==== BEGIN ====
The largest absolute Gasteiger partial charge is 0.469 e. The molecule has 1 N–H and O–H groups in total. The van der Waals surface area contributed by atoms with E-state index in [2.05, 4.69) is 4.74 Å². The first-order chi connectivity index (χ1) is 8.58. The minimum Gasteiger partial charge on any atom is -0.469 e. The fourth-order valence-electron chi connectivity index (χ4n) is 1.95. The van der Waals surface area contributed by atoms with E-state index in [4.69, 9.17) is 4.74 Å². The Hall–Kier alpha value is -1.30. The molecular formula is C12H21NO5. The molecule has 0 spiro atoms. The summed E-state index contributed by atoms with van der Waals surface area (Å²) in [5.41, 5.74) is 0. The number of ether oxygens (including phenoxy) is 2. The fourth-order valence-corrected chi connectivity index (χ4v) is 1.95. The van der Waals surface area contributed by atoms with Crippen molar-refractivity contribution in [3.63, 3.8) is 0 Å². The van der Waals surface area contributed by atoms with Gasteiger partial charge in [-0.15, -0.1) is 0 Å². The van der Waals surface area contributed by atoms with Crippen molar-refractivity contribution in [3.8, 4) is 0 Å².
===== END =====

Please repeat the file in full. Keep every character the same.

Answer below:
The largest absolute Gasteiger partial charge is 0.469 e. The molecule has 1 N–H and O–H groups in total. The van der Waals surface area contributed by atoms with E-state index in [2.05, 4.69) is 4.74 Å². The first-order chi connectivity index (χ1) is 8.58. The minimum Gasteiger partial charge on any atom is -0.469 e. The fourth-order valence-electron chi connectivity index (χ4n) is 1.95. The van der Waals surface area contributed by atoms with E-state index in [4.69, 9.17) is 4.74 Å². The Hall–Kier alpha value is -1.30. The molecular formula is C12H21NO5. The molecule has 0 spiro atoms. The summed E-state index contributed by atoms with van der Waals surface area (Å²) in [5.41, 5.74) is 0. The number of ether oxygens (including phenoxy) is 2. The fourth-order valence-corrected chi connectivity index (χ4v) is 1.95. The van der Waals surface area contributed by atoms with Crippen molar-refractivity contribution in [3.63, 3.8) is 0 Å². The van der Waals surface area contributed by atoms with Gasteiger partial charge in [-0.15, -0.1) is 0 Å². The van der Waals surface area contributed by atoms with Crippen molar-refractivity contribution in [3.8, 4) is 0 Å².